The Imperial splendor of St. Petersburg was best reflected in the suburban residences of the tsars. The Grand Palace of Peterhof was decorated with extreme luxury. The Catherine Palace in Tsarskoe Selo, which once used to belong to Peter the Great’s wife Catherine, was now turned into a magnificent royal residence. Elizabeth commissioned the Smolnyy Convent and the Winter Palace, though she died before both buildings were completed.

Elizabeth tried to follow many of her father’s policies. She preferred to appoint Russians and not foreigners to the highest positions in the country. Being a patron of arts, she established the Russian Academy of Arts. Elizabeth’s choice of her successor, however, was an unfortunate one. Her nephew Peter III (1761-1762) adopted a pro-Prussian policy. He withdrew Russia from the Seven Years’ War, saving Prussia from almost certain defeat and forgoing great potential gains for Russia. This angered the guards enough that his German wife, the future Empress Catherine the Great, was able to lead a successful coup in 1762.

During Catherine the Great’s reign (1762-1796), the city of St. Petersburg came of age. Catherine’s reign set the stage for the events to come. She undertook a massive building project that followed two principles: the city should be as magnificent as possible and that the ensemble of buildings should be harmonious. Under her, the outlines of the typical classical St. Petersburg style became apparent.

Many of St. Petersburg’s architectural masterpieces were completed during Catherine’s reign. She completed the Winter Palace and started a royal art collection which later became the world-renowned Hermitage. Several additional buildings (the Small Hermitage and the Old Hermitage) were commissioned for the growing collection of art, and the Hermitage Theater was built. Catherine commissioned a French artist Etienne Falconet to sculpture a statue of Peter the Great, known as «The Bronze Horseman». The monument was meant to be a tribute by Catherine the Great to her famous predecessor on the Russian throne. For that reason both sides of the monument bear the dedication «To Peter the First from Catherine the Second». On Nevskiy Prospect the first Public Library was erected and the Gostinyy Dvor trading complex was opened. Under Catherine, the Great Palace was built in Pavlovsk for her son Paul and the Alexander Palace in Tsarskoe Selo for her grandson Alexander. Catherine also commissioned the Marble and Tauride Palaces for her favourites Grigoriy Orlov and Grigoriy Potyomkin.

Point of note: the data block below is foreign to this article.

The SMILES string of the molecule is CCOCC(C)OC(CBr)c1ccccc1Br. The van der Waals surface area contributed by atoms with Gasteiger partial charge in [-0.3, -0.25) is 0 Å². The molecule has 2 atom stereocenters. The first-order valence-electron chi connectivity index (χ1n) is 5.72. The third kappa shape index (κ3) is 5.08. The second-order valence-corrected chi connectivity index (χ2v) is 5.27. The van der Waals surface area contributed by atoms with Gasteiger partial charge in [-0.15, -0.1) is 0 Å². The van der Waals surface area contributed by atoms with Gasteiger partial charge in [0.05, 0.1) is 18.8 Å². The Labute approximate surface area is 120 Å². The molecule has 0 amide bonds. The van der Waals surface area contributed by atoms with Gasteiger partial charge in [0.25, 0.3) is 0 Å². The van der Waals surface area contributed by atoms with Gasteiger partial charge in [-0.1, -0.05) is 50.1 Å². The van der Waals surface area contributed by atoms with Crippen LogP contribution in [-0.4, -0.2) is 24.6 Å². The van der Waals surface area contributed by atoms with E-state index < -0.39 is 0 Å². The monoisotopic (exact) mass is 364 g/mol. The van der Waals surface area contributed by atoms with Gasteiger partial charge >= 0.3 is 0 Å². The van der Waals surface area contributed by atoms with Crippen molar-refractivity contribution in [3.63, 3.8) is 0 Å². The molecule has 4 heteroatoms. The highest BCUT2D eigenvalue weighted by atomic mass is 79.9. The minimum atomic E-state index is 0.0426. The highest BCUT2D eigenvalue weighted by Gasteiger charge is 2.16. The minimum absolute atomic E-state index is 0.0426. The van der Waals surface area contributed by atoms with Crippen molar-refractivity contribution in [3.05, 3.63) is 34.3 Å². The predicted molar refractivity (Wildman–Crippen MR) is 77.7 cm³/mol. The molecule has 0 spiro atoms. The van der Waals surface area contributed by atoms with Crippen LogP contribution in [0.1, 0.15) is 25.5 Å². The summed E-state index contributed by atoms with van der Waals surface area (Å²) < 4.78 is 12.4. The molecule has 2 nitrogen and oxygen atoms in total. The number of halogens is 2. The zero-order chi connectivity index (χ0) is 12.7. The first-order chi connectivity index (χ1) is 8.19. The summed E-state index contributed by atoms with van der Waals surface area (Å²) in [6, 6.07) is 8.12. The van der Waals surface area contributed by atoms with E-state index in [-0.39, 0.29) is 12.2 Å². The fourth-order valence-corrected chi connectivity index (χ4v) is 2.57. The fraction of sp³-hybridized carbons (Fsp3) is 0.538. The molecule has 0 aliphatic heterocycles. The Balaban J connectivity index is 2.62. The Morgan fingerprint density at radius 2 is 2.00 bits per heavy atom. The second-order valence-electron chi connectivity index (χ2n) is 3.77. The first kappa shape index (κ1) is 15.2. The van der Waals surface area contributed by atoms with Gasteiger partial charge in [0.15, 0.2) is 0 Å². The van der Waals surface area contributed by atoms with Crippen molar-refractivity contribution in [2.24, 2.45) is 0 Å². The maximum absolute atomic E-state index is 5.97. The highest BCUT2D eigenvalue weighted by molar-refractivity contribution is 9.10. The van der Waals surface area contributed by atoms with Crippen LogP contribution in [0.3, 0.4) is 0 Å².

Catherine II earned the title «the Great» from the successful foreign policy. In the park at Tsarskoe Selo are monuments commemorating Russian victories over the Turks, including the Chesma Column, and the Rumyantsev Obelisk on Vasilevskiy Island honors one of Catherine’s leading commanders. Catherine also carried on a PR campaign in which she starred as an enlightened despot. She corresponded with Voltaire and prepared a Nakaz, which was intended to rearrange the government along more liberal lines.

With Catherine’s death and the ascension of her son, Paul I (1796-1801), it seemed that much of what she had done was to be undone. Not without good reason, Paul hated his mother. One of the first actions he undertook as Emperor was to give his dishonored murdered father, Peter III, a decent burial. Motivated by a genuine desire to serve God and country, Paul preferred «to be hated for a rightful cause than loved for a wrong one». However, the partisans of his mother used every opportunity to discredit and slander him. They saw his reorganization of the army as a childish obsession with things military. They chafed under the new regime which cut down court expenses, streamlined the bureaucratic apparatus, imposed a tax on estates of the nobility and reintroduced the idea of male hereditary succession abandoned by Peter the Great. After a short reign of only four years, Paul became deeply unpopular with the guards, and the supporters of his son Alexander were able to lead a coup against him in the very castle he had built with a state of the art security system – a moat. Despite precautions, Paul was assassinated in his own bedroom on March 11, 1801.